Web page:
1 tsp. vanilla
¼ c. chopped walnuts

Using electric mixer, beat egg whites until stiff. Gradually add sugar and then vanilla, blending well. Using back of a spoon, spread over cookie base. Sprinkle with nuts. Bake 20 min. Cool at room temperature on wire rack. Slice into 12 pieces.

Note: These cookies dont store well, but thats never been a problem.


Begin at the beginning: A lump of shortening.

Thoroughly combine shortening, sugar, and dry ingredients.

Mix in two egg yolks.

Press flat into ungreased 8x8-in. pan.

Beat egg whites until stiff.

Gradually add brown sugar.

Pour over cookie dough in pan.

Spread with the back of a spoon.

Sprinkle with chopped walnuts and bake.

Wednesday, October 30, 2013

Tiger Butter

This deliciously creamy fudge is an easy-to-make concoction of chocolate and peanut butter. Halloween is the time of year to splurge, and this is a great, occasional treat.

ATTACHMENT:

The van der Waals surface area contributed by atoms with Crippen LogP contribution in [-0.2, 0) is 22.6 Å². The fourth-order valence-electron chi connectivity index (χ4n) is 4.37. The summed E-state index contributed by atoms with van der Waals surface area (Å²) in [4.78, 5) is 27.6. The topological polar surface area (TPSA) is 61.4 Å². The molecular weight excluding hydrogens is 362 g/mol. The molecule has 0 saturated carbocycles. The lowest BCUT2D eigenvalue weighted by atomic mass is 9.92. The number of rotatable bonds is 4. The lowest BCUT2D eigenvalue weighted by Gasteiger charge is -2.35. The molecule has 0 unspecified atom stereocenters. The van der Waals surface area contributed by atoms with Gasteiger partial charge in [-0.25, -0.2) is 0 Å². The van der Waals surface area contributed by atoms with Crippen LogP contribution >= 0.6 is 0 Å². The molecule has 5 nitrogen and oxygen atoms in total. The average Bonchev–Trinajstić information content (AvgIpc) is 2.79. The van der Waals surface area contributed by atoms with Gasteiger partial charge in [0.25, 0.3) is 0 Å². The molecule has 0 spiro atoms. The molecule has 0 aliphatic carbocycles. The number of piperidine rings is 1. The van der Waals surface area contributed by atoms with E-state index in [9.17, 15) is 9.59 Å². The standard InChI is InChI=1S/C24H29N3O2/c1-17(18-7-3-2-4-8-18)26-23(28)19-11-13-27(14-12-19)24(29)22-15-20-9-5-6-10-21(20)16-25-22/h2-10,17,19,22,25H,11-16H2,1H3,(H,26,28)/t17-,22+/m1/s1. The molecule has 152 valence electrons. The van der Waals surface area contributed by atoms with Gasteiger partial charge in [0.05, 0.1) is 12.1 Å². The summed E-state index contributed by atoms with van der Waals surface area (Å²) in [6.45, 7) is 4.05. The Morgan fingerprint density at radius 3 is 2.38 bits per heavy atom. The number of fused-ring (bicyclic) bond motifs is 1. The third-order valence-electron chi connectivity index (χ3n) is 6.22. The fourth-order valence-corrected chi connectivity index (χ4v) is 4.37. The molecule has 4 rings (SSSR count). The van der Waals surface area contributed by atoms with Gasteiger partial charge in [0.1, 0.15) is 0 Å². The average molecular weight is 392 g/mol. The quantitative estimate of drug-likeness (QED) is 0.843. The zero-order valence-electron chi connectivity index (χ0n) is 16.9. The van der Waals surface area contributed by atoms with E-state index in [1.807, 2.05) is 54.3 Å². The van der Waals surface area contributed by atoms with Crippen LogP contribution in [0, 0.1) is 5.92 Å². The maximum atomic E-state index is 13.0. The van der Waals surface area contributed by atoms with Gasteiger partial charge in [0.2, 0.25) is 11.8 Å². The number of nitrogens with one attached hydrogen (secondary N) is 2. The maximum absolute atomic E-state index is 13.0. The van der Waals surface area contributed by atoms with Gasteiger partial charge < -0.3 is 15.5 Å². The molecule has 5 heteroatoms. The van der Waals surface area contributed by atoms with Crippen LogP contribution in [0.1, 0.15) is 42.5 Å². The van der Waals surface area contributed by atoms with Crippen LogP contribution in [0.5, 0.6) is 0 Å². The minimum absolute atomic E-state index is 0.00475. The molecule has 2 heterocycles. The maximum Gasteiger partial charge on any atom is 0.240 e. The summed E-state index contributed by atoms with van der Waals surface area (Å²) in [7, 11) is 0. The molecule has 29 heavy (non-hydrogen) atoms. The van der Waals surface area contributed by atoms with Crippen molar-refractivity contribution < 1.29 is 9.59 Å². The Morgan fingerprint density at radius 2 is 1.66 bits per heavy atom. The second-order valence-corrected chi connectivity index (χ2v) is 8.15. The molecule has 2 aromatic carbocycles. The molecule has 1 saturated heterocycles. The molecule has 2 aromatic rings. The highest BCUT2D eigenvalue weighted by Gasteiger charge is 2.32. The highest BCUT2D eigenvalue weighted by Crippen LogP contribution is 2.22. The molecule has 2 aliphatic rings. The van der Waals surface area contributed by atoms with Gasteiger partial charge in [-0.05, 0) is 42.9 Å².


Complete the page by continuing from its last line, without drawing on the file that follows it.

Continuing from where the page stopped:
This fudge lasts a long time - as long as you don’t eat it. What’s wrong with that logic?

Tiger Butter:

8 oz. (225 g) white chocolate chips 

½ c. smooth peanut butter
8 oz. (225 g) semi-sweet chocolate chips

Read this recipe over and have all ingredients measured and ready to go before starting. Line bottom of 9-in. round or 10-in. square glass dish or metal pan with sheet of parchment paper trimmed to fit (Because this dish will be going into the freezer, I also made a parchment “sling to help extract the parchment from the dish I used). Set aside. 

Melt chocolate, starting with white chips, using one of the two methods described: (1) Add chocolate to top of a double boiler or metal bowl set over simmering (not boiling) water. Partially melt chocolate, stirring to melt completely. Or (2) Place chocolate chips in microwave-safe bowl, heating about 2 min. on medium-low microwave setting. Stir to complete melting. See my Note on this, below.


Spoon melted white chips into mixing bowl (or the bowl in which they were melted), stirring in peanut butter until well combined.